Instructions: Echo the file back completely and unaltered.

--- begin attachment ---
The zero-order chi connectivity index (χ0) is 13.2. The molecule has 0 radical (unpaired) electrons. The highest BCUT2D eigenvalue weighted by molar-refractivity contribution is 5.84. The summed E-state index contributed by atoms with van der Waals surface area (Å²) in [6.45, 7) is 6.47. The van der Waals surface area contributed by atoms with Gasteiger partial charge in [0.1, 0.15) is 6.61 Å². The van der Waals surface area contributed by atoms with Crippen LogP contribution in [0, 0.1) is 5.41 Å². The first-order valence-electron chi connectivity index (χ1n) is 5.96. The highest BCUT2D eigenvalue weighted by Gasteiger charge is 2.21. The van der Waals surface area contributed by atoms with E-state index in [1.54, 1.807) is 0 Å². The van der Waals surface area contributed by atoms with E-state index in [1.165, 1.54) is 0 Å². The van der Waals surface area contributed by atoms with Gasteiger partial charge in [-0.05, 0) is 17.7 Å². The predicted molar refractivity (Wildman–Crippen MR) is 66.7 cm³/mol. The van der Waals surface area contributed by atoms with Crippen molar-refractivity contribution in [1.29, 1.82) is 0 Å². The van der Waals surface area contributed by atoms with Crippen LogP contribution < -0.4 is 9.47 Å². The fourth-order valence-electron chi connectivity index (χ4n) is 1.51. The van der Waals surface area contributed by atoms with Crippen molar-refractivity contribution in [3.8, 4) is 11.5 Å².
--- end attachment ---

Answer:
The zero-order chi connectivity index (χ0) is 13.2. The molecule has 0 radical (unpaired) electrons. The highest BCUT2D eigenvalue weighted by molar-refractivity contribution is 5.84. The summed E-state index contributed by atoms with van der Waals surface area (Å²) in [6.45, 7) is 6.47. The van der Waals surface area contributed by atoms with Gasteiger partial charge in [0.1, 0.15) is 6.61 Å². The van der Waals surface area contributed by atoms with Crippen LogP contribution in [0, 0.1) is 5.41 Å². The first-order valence-electron chi connectivity index (χ1n) is 5.96. The highest BCUT2D eigenvalue weighted by Gasteiger charge is 2.21. The van der Waals surface area contributed by atoms with E-state index in [1.54, 1.807) is 0 Å². The van der Waals surface area contributed by atoms with E-state index in [1.165, 1.54) is 0 Å². The van der Waals surface area contributed by atoms with Gasteiger partial charge in [-0.05, 0) is 17.7 Å². The predicted molar refractivity (Wildman–Crippen MR) is 66.7 cm³/mol. The van der Waals surface area contributed by atoms with Crippen molar-refractivity contribution in [1.29, 1.82) is 0 Å². The van der Waals surface area contributed by atoms with Crippen LogP contribution < -0.4 is 9.47 Å². The fourth-order valence-electron chi connectivity index (χ4n) is 1.51. The van der Waals surface area contributed by atoms with Crippen molar-refractivity contribution in [3.8, 4) is 11.5 Å².